< <  

Thursday, April 25, 2013

  > >

St. Mark

1 Peter 5:5-14
Psalm 89:2-3, 6-7, 16-17
Mark 16:15-20

View Readings
Similar Reflections

a <u>marked</u> improvement

"The church that is in Babylon, chosen together with you, sends you greeting, as does Mark my son." —1 Peter 5:13

Mark (John Mark) quit the first missionary journey in the history of the Christian people (Acts 13:13). In retrospect, this journey turned out to be one of the greatest events in history, and Mark made the horrendous mistake of quitting.

However, Mark became the writer of the second Gospel, a canonized saint, and one of the greatest people in history. Mark fell, but he got up. Better yet, he stayed up. It's not good enough to get up after we fall. We must ask for God's grace to correct the reason for the fall, so we don't fall again.

Mark quit the first missionary journey after seeing Paul call for God to strike Elymas blind (Acts 13:11). Mark may have been shaken by the intensity of the spiritual warfare that occurred. However, Mark must have corrected his problem, since he later wrote of expelling demons, handling serpents, and drinking poisons without harm (Mk 16:17-18).

Mark may have quit the first missionary journey because God raised up Paul to lead this journey, although Mark's cousin, Barnabas, was originally the leader (cf Acts 13:1, 2, 7 and 13:13). Mark may have needed to learn to submit to his elders and to clothe himself with humility (1 Pt 5:5). He learned to "bow humbly under God's mighty hand, so that in due time" (1 Pt 5:6) God lifted Mark up to write one of the Gospels.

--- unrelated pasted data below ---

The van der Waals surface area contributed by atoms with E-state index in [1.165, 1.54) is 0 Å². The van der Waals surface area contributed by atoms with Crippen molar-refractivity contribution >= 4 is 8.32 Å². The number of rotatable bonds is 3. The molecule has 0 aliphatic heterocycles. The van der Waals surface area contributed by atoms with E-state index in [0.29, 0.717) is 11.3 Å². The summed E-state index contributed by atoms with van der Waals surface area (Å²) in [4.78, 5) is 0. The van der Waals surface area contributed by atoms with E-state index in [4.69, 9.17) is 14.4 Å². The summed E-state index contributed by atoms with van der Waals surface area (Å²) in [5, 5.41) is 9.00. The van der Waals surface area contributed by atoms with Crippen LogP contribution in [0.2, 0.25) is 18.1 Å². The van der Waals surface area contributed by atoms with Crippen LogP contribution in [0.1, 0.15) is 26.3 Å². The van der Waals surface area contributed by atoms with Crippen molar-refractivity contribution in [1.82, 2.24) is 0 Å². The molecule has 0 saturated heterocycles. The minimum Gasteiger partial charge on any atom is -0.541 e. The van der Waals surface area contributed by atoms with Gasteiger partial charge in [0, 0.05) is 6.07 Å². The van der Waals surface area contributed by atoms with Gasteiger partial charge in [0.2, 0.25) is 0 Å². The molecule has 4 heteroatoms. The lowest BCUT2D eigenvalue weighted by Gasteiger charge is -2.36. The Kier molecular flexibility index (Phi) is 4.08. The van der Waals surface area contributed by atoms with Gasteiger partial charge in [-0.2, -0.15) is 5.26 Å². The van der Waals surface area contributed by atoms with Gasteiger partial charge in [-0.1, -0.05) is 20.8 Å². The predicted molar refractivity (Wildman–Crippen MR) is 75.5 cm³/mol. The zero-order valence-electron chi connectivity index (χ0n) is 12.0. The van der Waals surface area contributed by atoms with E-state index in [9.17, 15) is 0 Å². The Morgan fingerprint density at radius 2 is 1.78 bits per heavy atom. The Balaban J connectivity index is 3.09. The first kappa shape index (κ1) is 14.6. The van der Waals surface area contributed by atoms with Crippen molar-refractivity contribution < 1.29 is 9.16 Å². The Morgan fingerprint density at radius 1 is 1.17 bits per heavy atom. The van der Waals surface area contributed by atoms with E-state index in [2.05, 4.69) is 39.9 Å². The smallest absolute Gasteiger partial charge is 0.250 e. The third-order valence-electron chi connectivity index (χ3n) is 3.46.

If you've fallen, get up and stay up by correcting the reason why you fell.

Prayer:  Father, correct me.

Promise:  "Go into the whole world and proclaim the good news to all creation. The man who believes in it and accepts baptism will be saved; the man who refuses to believe in it will be condemned." —Mk 16:15-16

Praise:  In his gospel, St. Mark told the good news that we've been given a second chance through the mercy of Jesus.

Rescript:  †Most Reverend Joseph R. Binzer, Auxiliary Bishop, Vicar General of the Archdiocese of Cincinnati, November 2, 2012

The Nihil Obstat ("Permission to Publish") is a declaration that a book or pamphlet is considered to be free of doctrinal or moral error. It is not implied that those who have granted the Nihil Obstat agree with the contents, opinions, or statements expressed.